Chaffin Luhana Alerts Women to New Study Regarding Benefits and Risks of Vaginal Slings

New York, New York”June 22, 2012” Chaffin Luhana LLP, a national plaintiffs-only law firm, alerts women to the results of a new study concluding that vaginal mesh slings reduce the risk of post-surgical incontinence, but unfortunately increase the risk of complications such as bladder perforation and pelvic hemorrhaging. According to research published in the New England Journal of Medicine on June 21, 2012, women who undergo surgery with a vaginal mesh sling to treat post-operative stress urinary incontinence are less likely to experience incontinence a year later, but more likely to suffer a transvaginal mesh injury like an infection, urinary leakage, and major bleeding.

Urinary incontinence is commonly associated with pelvic organ prolapse (POP), a condition that occurs when a woman’s pelvic muscles grow too weakened or stretched from childbirth, surgery, or other causes to adequately support pelvic organs like the bladder, urethra, and bowel. As a result, one or more of these organs may drop or fall into the vaginal wall. According to previous research, about a quarter of those women who elect to have surgery to repair the problem will develop urinary incontinence afterwards.

University of Michigan researchers compared women who went through POP surgery and were implanted with a transvaginal mesh sling with those who went through the same surgery but were not implanted with the sling. The sling used in this study was the Gynecare TVT, made by Ethicon, a subsidiary of Johnson & Johnson.  The device is made of surgical mesh and is designed to lift the bladder and relieve pressure to prevent incontinence.

According to the study results, the transvaginal mesh sling cut in half a woman’s risk of subsequently developing incontinence. After three months, 23.6 percent of the women with the sling and 49.4 percent of those without it had urinary incontinence. Twelve months after surgery, 27.3 percent of the sling group and 43 percent of the non-sling group had urinary incontinence.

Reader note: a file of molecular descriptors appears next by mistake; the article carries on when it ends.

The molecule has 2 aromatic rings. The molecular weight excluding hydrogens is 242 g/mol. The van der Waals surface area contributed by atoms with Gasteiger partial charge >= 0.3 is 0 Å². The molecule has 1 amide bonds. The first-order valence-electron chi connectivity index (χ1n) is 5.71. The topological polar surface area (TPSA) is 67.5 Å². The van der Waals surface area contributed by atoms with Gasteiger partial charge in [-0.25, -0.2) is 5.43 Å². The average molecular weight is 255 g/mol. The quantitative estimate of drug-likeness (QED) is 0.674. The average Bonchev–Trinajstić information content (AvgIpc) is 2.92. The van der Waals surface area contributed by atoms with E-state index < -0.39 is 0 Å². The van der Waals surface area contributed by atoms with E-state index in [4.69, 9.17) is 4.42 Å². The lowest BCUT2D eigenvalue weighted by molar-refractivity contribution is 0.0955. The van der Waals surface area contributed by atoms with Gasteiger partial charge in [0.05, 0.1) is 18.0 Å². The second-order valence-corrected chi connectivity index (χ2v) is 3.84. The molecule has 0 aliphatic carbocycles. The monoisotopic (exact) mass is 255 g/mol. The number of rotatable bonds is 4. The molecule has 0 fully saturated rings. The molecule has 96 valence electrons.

On the other hand, nearly 7 percent of those with the sling suffered bladder perforation, compared to 0 percent in the non-sling group, and 31 percent of those with slings experienced urinary tract infections, compared to 18.3 percent of those without slings. Finally, those with the sling also experienced bleeding complications (3.1 percent versus 0 percent), and incomplete bladder emptying six weeks after surgery (3.7 percent versus 0 percent).

These study results come on the heels of an announcement by Johnson & Johnson that they are discontinuing the Gynecare TVT Secure transvaginal mesh implant, which along with other similar mesh implants, have been associated with serious, painful complications like infections, erosion, pelvic pain, urinary problems, hardening or shrinking of the mesh, or painful sexual intercourse. The FDA warned in 2011 that a transvaginal mesh injury such as these is not a rare occurrence. Many women have filed a transvaginal mesh lawsuit because of such complications, which often require additional corrective surgeries that aren’t always successful.

In an accompanying editorial to this study, however, Cheryl Iglesia, M.D., of the Georgetown University, noted that vaginal slings are clearly different from transvaginal mesh, which is often used to create broader support of pelvic organs. Slings are smaller and shaped like straps, about 1 cm wide and 10 cm wide, while transvaginal mesh sheets can span up to 10 cm wide and 20 cm long.

The study authors noted that though beneficial, vaginal slings are not without risk. Women are advised to discuss the options with their doctors, and to be aware of the potential problems that could occur. Those who have suffered a transvaginal mesh injury are encouraged to seek the advice of a transvaginal mesh lawyer.